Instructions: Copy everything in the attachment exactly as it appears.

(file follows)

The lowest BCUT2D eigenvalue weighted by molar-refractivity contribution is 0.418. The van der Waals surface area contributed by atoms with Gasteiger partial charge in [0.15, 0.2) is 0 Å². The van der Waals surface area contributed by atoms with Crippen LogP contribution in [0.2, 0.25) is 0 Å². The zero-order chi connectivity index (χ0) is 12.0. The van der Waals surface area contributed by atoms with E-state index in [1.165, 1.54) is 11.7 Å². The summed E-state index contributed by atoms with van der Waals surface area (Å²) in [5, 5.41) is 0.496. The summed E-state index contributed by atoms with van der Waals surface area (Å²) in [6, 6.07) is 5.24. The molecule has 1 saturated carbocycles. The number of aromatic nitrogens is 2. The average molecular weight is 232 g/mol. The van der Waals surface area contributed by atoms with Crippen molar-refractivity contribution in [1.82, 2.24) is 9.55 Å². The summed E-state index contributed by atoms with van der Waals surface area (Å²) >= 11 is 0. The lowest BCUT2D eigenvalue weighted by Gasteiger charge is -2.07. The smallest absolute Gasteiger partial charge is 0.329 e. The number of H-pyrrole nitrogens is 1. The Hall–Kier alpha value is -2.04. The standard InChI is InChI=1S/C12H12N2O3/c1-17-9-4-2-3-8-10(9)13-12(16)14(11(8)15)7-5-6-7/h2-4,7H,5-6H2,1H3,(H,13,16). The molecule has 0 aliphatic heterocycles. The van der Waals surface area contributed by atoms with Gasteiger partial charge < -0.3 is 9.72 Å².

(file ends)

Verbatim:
The lowest BCUT2D eigenvalue weighted by molar-refractivity contribution is 0.418. The van der Waals surface area contributed by atoms with Gasteiger partial charge in [0.15, 0.2) is 0 Å². The van der Waals surface area contributed by atoms with Crippen LogP contribution in [0.2, 0.25) is 0 Å². The zero-order chi connectivity index (χ0) is 12.0. The van der Waals surface area contributed by atoms with E-state index in [1.165, 1.54) is 11.7 Å². The summed E-state index contributed by atoms with van der Waals surface area (Å²) in [5, 5.41) is 0.496. The summed E-state index contributed by atoms with van der Waals surface area (Å²) in [6, 6.07) is 5.24. The molecule has 1 saturated carbocycles. The number of aromatic nitrogens is 2. The average molecular weight is 232 g/mol. The van der Waals surface area contributed by atoms with Crippen molar-refractivity contribution in [1.82, 2.24) is 9.55 Å². The summed E-state index contributed by atoms with van der Waals surface area (Å²) >= 11 is 0. The lowest BCUT2D eigenvalue weighted by Gasteiger charge is -2.07. The smallest absolute Gasteiger partial charge is 0.329 e. The number of H-pyrrole nitrogens is 1. The Hall–Kier alpha value is -2.04. The standard InChI is InChI=1S/C12H12N2O3/c1-17-9-4-2-3-8-10(9)13-12(16)14(11(8)15)7-5-6-7/h2-4,7H,5-6H2,1H3,(H,13,16). The molecule has 0 aliphatic heterocycles. The van der Waals surface area contributed by atoms with Gasteiger partial charge < -0.3 is 9.72 Å².